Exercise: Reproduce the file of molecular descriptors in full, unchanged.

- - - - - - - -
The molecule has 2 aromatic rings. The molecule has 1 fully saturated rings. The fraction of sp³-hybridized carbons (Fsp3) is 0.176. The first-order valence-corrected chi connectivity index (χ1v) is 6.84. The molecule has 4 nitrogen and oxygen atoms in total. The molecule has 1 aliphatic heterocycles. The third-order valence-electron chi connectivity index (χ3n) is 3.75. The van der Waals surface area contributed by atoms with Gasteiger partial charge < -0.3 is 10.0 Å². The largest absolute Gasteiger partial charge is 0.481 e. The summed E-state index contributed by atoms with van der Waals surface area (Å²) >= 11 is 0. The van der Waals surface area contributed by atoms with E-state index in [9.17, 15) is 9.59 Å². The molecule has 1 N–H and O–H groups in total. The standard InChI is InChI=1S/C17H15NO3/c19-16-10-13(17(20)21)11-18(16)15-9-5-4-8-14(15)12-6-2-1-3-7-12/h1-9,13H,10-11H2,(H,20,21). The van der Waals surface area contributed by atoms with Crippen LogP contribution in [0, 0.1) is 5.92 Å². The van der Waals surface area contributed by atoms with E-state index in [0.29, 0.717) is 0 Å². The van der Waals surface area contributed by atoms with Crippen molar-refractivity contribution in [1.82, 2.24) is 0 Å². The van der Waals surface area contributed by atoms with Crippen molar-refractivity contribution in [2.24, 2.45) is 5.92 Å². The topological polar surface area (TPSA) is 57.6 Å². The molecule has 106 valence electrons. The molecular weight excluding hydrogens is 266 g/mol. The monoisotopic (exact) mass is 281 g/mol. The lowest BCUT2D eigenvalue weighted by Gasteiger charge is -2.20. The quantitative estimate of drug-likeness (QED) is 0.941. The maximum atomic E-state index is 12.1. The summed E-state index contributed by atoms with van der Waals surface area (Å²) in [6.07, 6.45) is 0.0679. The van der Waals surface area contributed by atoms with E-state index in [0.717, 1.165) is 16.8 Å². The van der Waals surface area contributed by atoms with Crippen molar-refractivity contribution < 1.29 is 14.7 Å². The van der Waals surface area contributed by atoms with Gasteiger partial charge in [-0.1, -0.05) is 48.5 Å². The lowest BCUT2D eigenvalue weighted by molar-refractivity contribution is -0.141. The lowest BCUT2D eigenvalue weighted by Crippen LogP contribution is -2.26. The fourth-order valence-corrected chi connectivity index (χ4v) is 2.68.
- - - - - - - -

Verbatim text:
The molecule has 2 aromatic rings. The molecule has 1 fully saturated rings. The fraction of sp³-hybridized carbons (Fsp3) is 0.176. The first-order valence-corrected chi connectivity index (χ1v) is 6.84. The molecule has 4 nitrogen and oxygen atoms in total. The molecule has 1 aliphatic heterocycles. The third-order valence-electron chi connectivity index (χ3n) is 3.75. The van der Waals surface area contributed by atoms with Gasteiger partial charge < -0.3 is 10.0 Å². The largest absolute Gasteiger partial charge is 0.481 e. The summed E-state index contributed by atoms with van der Waals surface area (Å²) >= 11 is 0. The van der Waals surface area contributed by atoms with E-state index in [9.17, 15) is 9.59 Å². The molecule has 1 N–H and O–H groups in total. The standard InChI is InChI=1S/C17H15NO3/c19-16-10-13(17(20)21)11-18(16)15-9-5-4-8-14(15)12-6-2-1-3-7-12/h1-9,13H,10-11H2,(H,20,21). The van der Waals surface area contributed by atoms with Crippen LogP contribution in [0, 0.1) is 5.92 Å². The van der Waals surface area contributed by atoms with E-state index in [0.29, 0.717) is 0 Å². The van der Waals surface area contributed by atoms with Crippen molar-refractivity contribution in [1.82, 2.24) is 0 Å². The van der Waals surface area contributed by atoms with Crippen molar-refractivity contribution in [2.24, 2.45) is 5.92 Å². The topological polar surface area (TPSA) is 57.6 Å². The molecule has 106 valence electrons. The molecular weight excluding hydrogens is 266 g/mol. The monoisotopic (exact) mass is 281 g/mol. The lowest BCUT2D eigenvalue weighted by Gasteiger charge is -2.20. The quantitative estimate of drug-likeness (QED) is 0.941. The maximum atomic E-state index is 12.1. The summed E-state index contributed by atoms with van der Waals surface area (Å²) in [6.07, 6.45) is 0.0679. The van der Waals surface area contributed by atoms with E-state index in [0.717, 1.165) is 16.8 Å². The van der Waals surface area contributed by atoms with Crippen molar-refractivity contribution < 1.29 is 14.7 Å². The van der Waals surface area contributed by atoms with Gasteiger partial charge in [-0.1, -0.05) is 48.5 Å². The lowest BCUT2D eigenvalue weighted by molar-refractivity contribution is -0.141. The lowest BCUT2D eigenvalue weighted by Crippen LogP contribution is -2.26. The fourth-order valence-corrected chi connectivity index (χ4v) is 2.68.